Buford Pusser is a man that walks tall. He won't let a bunch of crooks take
over his county, no-sir-ee.
Trouble is, while our hero is out fighting the good fight to rid his town of the evil pimps and gamblers and reefer-heads, he manages to leave a trail of blood and death wherever he goes. His wife, the rest of his family, his friends, and just anyone else who helps him are all murdered, or nearly so.
That's alright though. After all, you can't put a price on a real man's pride. Especially when others are the ones who pay it.
In quick response to the imdb polls on the worst movie and why, I returned
to a mantra I employed in 1973 to demonstrate my extreme aversion to this
awful but apt example of manipulative cinema. I had been almost literally
dragged to see it by a date from whom I later (and not one minute too soon)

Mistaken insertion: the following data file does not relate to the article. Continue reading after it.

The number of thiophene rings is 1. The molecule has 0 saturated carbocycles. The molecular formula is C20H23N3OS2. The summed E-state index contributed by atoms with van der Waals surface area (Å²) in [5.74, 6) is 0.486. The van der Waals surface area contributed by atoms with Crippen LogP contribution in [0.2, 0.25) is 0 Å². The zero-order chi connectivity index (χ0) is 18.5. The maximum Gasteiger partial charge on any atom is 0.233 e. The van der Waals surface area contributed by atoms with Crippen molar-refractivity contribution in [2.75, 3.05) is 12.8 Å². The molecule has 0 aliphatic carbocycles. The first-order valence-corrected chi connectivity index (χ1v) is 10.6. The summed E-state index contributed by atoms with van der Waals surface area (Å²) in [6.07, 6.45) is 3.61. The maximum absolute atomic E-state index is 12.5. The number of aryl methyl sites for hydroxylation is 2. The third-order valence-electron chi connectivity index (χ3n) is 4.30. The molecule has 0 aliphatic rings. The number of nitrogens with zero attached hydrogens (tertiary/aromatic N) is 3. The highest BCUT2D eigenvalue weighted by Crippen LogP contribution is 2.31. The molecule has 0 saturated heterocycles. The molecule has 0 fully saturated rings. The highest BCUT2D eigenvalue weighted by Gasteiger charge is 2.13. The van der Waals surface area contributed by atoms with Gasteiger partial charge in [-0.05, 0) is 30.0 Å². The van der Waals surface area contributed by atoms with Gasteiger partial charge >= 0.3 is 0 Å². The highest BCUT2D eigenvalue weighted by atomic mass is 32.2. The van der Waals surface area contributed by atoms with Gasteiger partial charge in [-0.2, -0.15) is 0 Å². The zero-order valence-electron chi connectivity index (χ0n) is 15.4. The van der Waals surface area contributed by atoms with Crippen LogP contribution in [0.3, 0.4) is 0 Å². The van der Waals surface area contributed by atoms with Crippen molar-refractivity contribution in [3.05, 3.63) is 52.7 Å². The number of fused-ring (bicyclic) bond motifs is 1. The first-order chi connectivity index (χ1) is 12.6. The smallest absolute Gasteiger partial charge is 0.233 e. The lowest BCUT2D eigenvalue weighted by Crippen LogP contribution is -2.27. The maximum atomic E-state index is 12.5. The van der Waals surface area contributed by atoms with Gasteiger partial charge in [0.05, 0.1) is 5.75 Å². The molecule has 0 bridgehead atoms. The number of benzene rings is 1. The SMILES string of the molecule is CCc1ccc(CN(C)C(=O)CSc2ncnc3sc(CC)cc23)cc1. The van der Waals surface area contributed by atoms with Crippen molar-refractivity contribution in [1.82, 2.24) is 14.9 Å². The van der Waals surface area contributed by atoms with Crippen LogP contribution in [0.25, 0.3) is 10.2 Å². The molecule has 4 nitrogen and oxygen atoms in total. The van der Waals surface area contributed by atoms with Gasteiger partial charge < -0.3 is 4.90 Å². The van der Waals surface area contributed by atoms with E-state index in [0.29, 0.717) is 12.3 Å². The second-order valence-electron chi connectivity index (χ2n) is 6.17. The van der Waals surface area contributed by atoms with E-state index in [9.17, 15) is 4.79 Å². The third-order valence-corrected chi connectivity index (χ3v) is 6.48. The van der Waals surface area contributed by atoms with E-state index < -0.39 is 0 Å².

disengaged myself permanently. I can honestly say my apprehension based on
having read the advance publicity was not only justified but exceeded
tenfold. I still shudder to think about it.
Now that I have read over the few but truly excellent and informative comments posted here, I am confirmed in every particular about why I detested this movie and everything it portrayed in American life. It coincided with the beginning of a sordid bottom period in the social and intellectual history of the United States from which the nation has yet to recover. Irony, always in short supply in any case, died at the relentless bludgeoning of an audience all too happy to be so dealt with.